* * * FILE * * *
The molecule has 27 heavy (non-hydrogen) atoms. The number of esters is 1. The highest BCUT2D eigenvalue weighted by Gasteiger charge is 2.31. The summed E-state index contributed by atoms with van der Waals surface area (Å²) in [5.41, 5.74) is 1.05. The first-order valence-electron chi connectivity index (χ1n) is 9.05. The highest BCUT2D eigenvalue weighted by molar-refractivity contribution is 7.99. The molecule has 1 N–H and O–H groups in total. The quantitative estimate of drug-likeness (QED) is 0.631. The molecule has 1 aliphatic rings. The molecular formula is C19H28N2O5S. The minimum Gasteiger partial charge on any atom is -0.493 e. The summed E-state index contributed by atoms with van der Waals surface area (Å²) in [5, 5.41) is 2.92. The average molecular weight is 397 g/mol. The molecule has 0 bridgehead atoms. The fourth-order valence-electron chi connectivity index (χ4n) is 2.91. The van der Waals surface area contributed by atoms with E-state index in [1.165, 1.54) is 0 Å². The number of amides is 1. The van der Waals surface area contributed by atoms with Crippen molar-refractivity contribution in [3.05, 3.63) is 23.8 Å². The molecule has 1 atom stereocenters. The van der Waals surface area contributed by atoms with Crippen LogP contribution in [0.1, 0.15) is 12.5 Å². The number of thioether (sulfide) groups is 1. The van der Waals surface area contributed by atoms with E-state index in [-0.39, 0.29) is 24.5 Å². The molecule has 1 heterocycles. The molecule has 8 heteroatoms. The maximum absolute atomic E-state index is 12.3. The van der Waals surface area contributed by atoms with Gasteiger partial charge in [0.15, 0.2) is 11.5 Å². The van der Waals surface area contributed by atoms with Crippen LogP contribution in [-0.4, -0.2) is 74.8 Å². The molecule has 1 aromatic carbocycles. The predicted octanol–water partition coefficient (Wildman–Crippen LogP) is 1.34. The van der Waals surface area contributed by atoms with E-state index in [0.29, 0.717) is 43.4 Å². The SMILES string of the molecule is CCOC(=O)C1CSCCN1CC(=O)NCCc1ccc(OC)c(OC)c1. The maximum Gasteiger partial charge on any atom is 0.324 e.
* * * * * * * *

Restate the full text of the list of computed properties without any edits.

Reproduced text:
The molecule has 27 heavy (non-hydrogen) atoms. The number of esters is 1. The highest BCUT2D eigenvalue weighted by Gasteiger charge is 2.31. The summed E-state index contributed by atoms with van der Waals surface area (Å²) in [5.41, 5.74) is 1.05. The first-order valence-electron chi connectivity index (χ1n) is 9.05. The highest BCUT2D eigenvalue weighted by molar-refractivity contribution is 7.99. The molecule has 1 N–H and O–H groups in total. The quantitative estimate of drug-likeness (QED) is 0.631. The molecule has 1 aliphatic rings. The molecular formula is C19H28N2O5S. The minimum Gasteiger partial charge on any atom is -0.493 e. The summed E-state index contributed by atoms with van der Waals surface area (Å²) in [5, 5.41) is 2.92. The average molecular weight is 397 g/mol. The molecule has 0 bridgehead atoms. The fourth-order valence-electron chi connectivity index (χ4n) is 2.91. The van der Waals surface area contributed by atoms with E-state index in [1.165, 1.54) is 0 Å². The number of amides is 1. The van der Waals surface area contributed by atoms with Crippen molar-refractivity contribution in [3.05, 3.63) is 23.8 Å². The molecule has 1 atom stereocenters. The van der Waals surface area contributed by atoms with Crippen LogP contribution in [0.1, 0.15) is 12.5 Å². The number of thioether (sulfide) groups is 1. The van der Waals surface area contributed by atoms with E-state index in [-0.39, 0.29) is 24.5 Å². The molecule has 1 heterocycles. The molecule has 8 heteroatoms. The maximum absolute atomic E-state index is 12.3. The van der Waals surface area contributed by atoms with Gasteiger partial charge in [0.15, 0.2) is 11.5 Å². The van der Waals surface area contributed by atoms with Crippen LogP contribution in [-0.4, -0.2) is 74.8 Å². The molecule has 1 aromatic carbocycles. The predicted octanol–water partition coefficient (Wildman–Crippen LogP) is 1.34. The van der Waals surface area contributed by atoms with E-state index in [0.29, 0.717) is 43.4 Å². The SMILES string of the molecule is CCOC(=O)C1CSCCN1CC(=O)NCCc1ccc(OC)c(OC)c1. The maximum Gasteiger partial charge on any atom is 0.324 e.